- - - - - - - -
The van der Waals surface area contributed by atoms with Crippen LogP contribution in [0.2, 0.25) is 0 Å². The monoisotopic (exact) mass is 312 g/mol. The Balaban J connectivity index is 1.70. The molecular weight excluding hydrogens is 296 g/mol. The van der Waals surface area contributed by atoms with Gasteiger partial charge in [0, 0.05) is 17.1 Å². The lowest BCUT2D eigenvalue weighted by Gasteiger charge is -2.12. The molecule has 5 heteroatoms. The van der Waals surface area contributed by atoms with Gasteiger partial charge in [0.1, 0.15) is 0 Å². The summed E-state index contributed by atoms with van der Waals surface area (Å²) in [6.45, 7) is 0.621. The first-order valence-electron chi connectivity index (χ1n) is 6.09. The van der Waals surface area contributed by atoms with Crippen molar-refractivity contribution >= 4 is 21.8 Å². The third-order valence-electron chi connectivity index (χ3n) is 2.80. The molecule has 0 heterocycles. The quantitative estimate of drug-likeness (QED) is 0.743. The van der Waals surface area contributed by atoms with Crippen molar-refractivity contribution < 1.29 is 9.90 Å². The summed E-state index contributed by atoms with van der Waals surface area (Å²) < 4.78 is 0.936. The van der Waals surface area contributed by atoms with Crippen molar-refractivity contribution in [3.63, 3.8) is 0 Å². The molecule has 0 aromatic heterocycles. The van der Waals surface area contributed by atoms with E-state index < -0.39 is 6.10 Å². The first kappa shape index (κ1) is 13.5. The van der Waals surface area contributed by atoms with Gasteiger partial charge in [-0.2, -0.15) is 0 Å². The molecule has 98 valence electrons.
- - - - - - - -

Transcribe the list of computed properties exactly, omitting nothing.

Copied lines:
The van der Waals surface area contributed by atoms with Crippen LogP contribution in [0.2, 0.25) is 0 Å². The monoisotopic (exact) mass is 312 g/mol. The Balaban J connectivity index is 1.70. The molecular weight excluding hydrogens is 296 g/mol. The van der Waals surface area contributed by atoms with Gasteiger partial charge in [0, 0.05) is 17.1 Å². The lowest BCUT2D eigenvalue weighted by Gasteiger charge is -2.12. The molecule has 5 heteroatoms. The van der Waals surface area contributed by atoms with Gasteiger partial charge in [0.1, 0.15) is 0 Å². The summed E-state index contributed by atoms with van der Waals surface area (Å²) in [6.45, 7) is 0.621. The first-order valence-electron chi connectivity index (χ1n) is 6.09. The van der Waals surface area contributed by atoms with Crippen molar-refractivity contribution >= 4 is 21.8 Å². The third-order valence-electron chi connectivity index (χ3n) is 2.80. The molecule has 0 heterocycles. The quantitative estimate of drug-likeness (QED) is 0.743. The van der Waals surface area contributed by atoms with Crippen molar-refractivity contribution < 1.29 is 9.90 Å². The summed E-state index contributed by atoms with van der Waals surface area (Å²) < 4.78 is 0.936. The van der Waals surface area contributed by atoms with Crippen molar-refractivity contribution in [3.63, 3.8) is 0 Å². The molecule has 0 aromatic heterocycles. The van der Waals surface area contributed by atoms with E-state index < -0.39 is 6.10 Å². The first kappa shape index (κ1) is 13.5. The van der Waals surface area contributed by atoms with Gasteiger partial charge in [-0.2, -0.15) is 0 Å². The molecule has 98 valence electrons.